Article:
Hewlett Packard Enterprise recently announced the general availability of Haven OnDemand, a cloud-based machine learning platform capable of performing deep learning analytics on a variety of media including text, audio, image, social, web and video. The ability of Haven OnDemand to perform advanced analytics on structured and unstructured data, in conjunction with its machine learning capabilities, empowers developers to build recommendation engines, create facial recognition applications, detect fraud and build predictive models to forecast the behavior of natural and socio-cultural phenomena. Hosted on Microsoft Azure, the HPE Haven OnDemand boasts 12,750 registered developers and offers 60 APIs and services per the agreement signed between Microsoft and Hewlett Packard Enterprise in December 2015. Importantly, the commercial availability of HPE Haven OnDemand on the Azure platform illustrates the ascendancy of Azure as a computing platform for the enterprise. HPE Haven OnDemand aims to democratize access to machine learning analytics by giving developers access to many of the algorithms and tools used by data scientists to build predictive models across structured and unstructured data. That Azure hosts HPE Haven OnDemand gives developers the added boon of the performance and scalability of the Azure platform, thereby allowing users of the platform to focus on building and iteratively refining analytics in contrast to managing the infrastructure required for their execution.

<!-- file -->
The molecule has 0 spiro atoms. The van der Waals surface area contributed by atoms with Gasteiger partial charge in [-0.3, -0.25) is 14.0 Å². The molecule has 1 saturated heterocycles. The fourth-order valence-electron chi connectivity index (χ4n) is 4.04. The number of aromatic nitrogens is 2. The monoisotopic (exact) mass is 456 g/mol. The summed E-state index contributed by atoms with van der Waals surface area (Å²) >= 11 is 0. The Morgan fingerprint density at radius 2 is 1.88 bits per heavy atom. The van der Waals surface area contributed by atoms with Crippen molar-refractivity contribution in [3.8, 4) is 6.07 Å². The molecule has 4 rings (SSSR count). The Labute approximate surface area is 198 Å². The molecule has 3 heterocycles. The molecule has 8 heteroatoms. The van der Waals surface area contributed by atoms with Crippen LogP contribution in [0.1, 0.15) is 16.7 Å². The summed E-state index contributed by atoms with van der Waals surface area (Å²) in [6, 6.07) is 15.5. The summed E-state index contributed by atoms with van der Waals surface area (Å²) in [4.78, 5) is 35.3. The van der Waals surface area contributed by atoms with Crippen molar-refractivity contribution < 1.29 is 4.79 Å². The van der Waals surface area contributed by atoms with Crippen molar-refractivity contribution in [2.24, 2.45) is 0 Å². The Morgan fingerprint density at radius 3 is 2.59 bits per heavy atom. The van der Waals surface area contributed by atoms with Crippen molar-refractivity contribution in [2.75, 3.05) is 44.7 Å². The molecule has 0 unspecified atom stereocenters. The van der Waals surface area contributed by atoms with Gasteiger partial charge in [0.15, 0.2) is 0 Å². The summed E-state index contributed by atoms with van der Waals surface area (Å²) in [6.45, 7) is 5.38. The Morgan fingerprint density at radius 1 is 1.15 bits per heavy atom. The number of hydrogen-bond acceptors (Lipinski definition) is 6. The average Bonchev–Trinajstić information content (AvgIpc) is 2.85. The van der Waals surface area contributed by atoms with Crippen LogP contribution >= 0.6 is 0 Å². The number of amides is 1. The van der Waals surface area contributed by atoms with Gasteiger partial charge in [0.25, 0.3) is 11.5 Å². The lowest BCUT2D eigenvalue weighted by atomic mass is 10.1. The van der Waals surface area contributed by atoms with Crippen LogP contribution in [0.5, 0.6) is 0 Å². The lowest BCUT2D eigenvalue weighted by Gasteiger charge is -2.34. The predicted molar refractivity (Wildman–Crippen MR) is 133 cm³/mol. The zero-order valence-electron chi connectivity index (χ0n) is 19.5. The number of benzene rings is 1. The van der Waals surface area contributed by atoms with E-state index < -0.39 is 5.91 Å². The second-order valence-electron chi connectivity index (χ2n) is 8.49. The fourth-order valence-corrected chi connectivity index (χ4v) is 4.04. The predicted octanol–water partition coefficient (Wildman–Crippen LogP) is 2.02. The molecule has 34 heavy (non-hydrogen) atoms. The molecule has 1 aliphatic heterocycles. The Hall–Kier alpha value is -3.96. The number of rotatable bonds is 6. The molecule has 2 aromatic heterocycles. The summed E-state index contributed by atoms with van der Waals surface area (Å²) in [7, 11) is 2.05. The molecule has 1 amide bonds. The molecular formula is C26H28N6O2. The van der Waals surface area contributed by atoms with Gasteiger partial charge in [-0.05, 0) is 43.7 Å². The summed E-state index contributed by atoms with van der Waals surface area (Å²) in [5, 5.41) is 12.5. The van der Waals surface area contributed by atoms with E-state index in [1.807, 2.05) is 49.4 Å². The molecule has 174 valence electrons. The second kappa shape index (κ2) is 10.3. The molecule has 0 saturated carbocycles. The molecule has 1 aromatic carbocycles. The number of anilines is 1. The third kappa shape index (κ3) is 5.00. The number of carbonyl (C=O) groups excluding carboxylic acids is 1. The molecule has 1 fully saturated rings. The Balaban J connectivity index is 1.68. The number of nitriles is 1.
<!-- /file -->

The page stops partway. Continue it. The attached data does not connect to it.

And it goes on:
The key point about Microsoft’s earnings call from last week lies neither in the impressive numbers about growth in operating income and net income or earnings per share, but in the preliminary success of Nadella’s strategy to re-focus Microsoft around cloud technologies and cloud services. The earnings report revealed that revenue from intelligent cloud grew 5% to $6.3B with growth of 10% in cloud services revenue and products related to servers. Azure revenue increased by 140% in conjunction with a threefold growth of Azure premium services revenue, year over year. More than a third of Fortune 500 customers now use Microsoft’s Enterprise Mobility suite, which reported year over year growth by a factor of three. To put things in perspective, Intelligent cloud revenue of $6.3B comes close to the $6.7B in revenue that the company reported for Productivity and Business Processes spanning Office 365 and Dynamics revenue. Meanwhile, Microsoft’s annualized revenue run rate is now greater than $9.4B and well on track to achieve the company’s target of $20B. The company’s cloud revenue run rate of $9.4B represents a brisk increase from the $8.2B figure disclosed at its previous earnings call for the quarter ending October 31, 2015. Windows 10 now runs on more than 200 million devices, a sharp increase from the previous quarter that had reported Windows 10 usage on 110 million devices. All this means that, in the space of two years, Nadella has transformed a sluggish company that seemed to be reaching the end of its life span as a tech behemoth qua dinosaur into a company bursting with life, creativity, energy and ideas. The unified simplicity of Nadella’s cloud-first mission has caught the eye of investors and positioned the company to go head to head with Amazon Web Services for ownership of the enterprise cloud services space and cloud market share more generally. Expect more innovation to burst out of Microsoft in upcoming months as it builds on its release of the Azure Stack, consolidates on its release of Windows 10 and continues to catch the attention of the enterprise and consumers alike.